Saudi stocks got off to a rough start on Sunday, falling nearly 3.7% early in the session before reversing the entirety of those losses to trade positive.
This wild ride is indicative of the way things have played out recently for equities in the Kingdom amid the ongoing diplomatic crisis surrounding the murder of Saudi dissident journalist Jamal Khashoggi.
Today was of course the first day Saudi assets got a chance to react to the Kingdom’s Friday evening admission that Khashoggi is in fact dead. To say the international community is skeptical of Riyadh’s “fist fight” narrative would be an understatement. Donald Trump is reserving judgment, but lawmakers on Capitol Hill are pushing for possible sanctions.
This comes at a pivotal time for Saudi markets. Back in June, MSCI announced that starting in June 2019, it will include the MSCI Saudi Arabia Index in the MSCI Emerging Markets gauge and the MSCI ACWI Index in a nod to the country’s efforts to provide more transparency to foreign investors.
The MSCI news came less than three months after the Kingdom won EM status from FTSE.
At the time, Commerce and Investment Minister Majid Al-Qasabi called the MSCI news “a reflection of the vision of 2030 towards building an advanced and open financial market for the world; its role as a leading financial market and a hub for regional and global investment across the Gulf, Middle East and North Africa.” He continued, predicting “a great impact on stimulating companies and the private sector by increasing the volume of investment opportunities toward them, enhancing liquidity in the financial market and fair valuation of the shares of companies.”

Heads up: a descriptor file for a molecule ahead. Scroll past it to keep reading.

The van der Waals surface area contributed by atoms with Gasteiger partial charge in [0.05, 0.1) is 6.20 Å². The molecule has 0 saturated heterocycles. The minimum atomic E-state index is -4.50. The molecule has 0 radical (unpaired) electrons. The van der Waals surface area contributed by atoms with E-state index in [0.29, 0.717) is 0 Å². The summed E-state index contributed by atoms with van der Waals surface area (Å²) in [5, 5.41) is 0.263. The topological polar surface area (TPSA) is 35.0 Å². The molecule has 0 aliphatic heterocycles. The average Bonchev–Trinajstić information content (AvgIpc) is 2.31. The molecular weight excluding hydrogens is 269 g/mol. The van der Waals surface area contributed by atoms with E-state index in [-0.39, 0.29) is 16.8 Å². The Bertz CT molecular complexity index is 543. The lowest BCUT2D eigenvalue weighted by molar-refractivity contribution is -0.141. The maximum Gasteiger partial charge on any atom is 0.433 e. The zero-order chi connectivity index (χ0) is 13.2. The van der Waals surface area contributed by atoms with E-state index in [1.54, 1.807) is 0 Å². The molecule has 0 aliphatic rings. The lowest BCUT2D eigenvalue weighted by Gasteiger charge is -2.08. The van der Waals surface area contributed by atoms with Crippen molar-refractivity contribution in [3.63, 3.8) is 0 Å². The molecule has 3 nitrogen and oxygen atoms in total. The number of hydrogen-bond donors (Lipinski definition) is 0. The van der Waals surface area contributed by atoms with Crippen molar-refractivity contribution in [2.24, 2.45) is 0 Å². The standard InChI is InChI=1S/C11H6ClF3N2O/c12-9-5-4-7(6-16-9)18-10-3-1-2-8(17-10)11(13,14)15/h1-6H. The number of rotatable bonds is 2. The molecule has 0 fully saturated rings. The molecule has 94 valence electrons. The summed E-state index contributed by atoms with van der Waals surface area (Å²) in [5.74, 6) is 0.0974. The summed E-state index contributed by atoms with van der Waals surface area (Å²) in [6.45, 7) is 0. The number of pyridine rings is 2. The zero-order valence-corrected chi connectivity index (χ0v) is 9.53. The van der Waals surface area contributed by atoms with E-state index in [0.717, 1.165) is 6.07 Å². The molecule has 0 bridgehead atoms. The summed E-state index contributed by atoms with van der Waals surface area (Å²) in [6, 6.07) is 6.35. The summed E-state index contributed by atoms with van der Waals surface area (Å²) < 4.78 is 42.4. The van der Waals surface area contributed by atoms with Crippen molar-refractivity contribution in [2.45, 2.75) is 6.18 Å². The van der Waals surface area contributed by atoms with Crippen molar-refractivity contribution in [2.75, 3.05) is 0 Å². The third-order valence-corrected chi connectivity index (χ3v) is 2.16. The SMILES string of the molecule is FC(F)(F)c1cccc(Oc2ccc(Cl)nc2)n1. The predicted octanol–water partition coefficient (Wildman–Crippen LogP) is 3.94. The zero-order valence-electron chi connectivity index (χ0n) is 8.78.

Fast forward to October and all of that is in jeopardy thanks to the extrajudicial killing of a journalist. A consequence of Khashoggi’s death is that Crown Prince bin Salman’s war in Yemen is back in the international spotlight and anyone who has followed that conflict since the Saudis intervened in 2015 knows the optics are absolutely horrible for Riyadh.
Recent action in Saudi stocks casts considerable doubt on the idea that foreign investors have any hope of knowing precisely what’s driving price action on a given day. Sunday was a good example. As noted here at the outset, the Tadawul All Share Index managed to pare all of its losses and if you look at the following chart, you’ll note that the sessions highlighted in green were marked by what some observers say was state-backed buying in the interest of arresting a 4-day slide that had sent the index to its lowest since January.
It seems almost certain that state buying was behind the late rally on Sunday. Have a look at 10-day volatility on the index:
One certainly hopes the SWF is excited about loading up on more Saudi shares because it doesn’t look like the international community is in a particularly forgiving mood when it comes to butchering journalists in consulates.